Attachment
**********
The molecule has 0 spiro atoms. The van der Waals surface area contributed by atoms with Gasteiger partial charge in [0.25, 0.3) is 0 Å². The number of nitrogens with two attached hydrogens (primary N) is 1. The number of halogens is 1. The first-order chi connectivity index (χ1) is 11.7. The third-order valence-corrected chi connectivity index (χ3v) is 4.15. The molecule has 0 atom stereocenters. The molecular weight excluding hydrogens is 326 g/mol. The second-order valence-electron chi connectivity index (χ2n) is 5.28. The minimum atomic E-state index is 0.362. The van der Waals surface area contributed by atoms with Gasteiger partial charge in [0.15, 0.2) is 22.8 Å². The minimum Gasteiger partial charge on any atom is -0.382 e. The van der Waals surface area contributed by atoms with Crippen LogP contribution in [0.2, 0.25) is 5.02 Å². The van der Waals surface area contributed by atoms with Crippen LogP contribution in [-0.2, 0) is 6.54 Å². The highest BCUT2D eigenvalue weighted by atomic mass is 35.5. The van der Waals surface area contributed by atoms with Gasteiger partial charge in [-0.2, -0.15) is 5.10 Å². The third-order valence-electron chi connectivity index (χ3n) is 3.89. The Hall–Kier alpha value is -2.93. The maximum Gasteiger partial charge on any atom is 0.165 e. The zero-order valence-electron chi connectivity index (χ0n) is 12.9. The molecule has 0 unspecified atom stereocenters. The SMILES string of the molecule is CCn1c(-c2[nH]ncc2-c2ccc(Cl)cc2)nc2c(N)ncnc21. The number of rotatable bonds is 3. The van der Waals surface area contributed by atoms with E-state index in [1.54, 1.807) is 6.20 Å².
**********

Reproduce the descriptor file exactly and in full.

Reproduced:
The molecule has 0 spiro atoms. The van der Waals surface area contributed by atoms with Gasteiger partial charge in [0.25, 0.3) is 0 Å². The number of nitrogens with two attached hydrogens (primary N) is 1. The number of halogens is 1. The first-order chi connectivity index (χ1) is 11.7. The third-order valence-corrected chi connectivity index (χ3v) is 4.15. The molecule has 0 atom stereocenters. The molecular weight excluding hydrogens is 326 g/mol. The second-order valence-electron chi connectivity index (χ2n) is 5.28. The minimum atomic E-state index is 0.362. The van der Waals surface area contributed by atoms with Gasteiger partial charge in [0.15, 0.2) is 22.8 Å². The minimum Gasteiger partial charge on any atom is -0.382 e. The van der Waals surface area contributed by atoms with Crippen LogP contribution in [0.2, 0.25) is 5.02 Å². The van der Waals surface area contributed by atoms with Crippen LogP contribution in [-0.2, 0) is 6.54 Å². The highest BCUT2D eigenvalue weighted by atomic mass is 35.5. The van der Waals surface area contributed by atoms with Gasteiger partial charge in [-0.2, -0.15) is 5.10 Å². The third-order valence-electron chi connectivity index (χ3n) is 3.89. The Hall–Kier alpha value is -2.93. The maximum Gasteiger partial charge on any atom is 0.165 e. The zero-order valence-electron chi connectivity index (χ0n) is 12.9. The molecule has 0 unspecified atom stereocenters. The SMILES string of the molecule is CCn1c(-c2[nH]ncc2-c2ccc(Cl)cc2)nc2c(N)ncnc21. The number of rotatable bonds is 3. The van der Waals surface area contributed by atoms with E-state index in [1.54, 1.807) is 6.20 Å².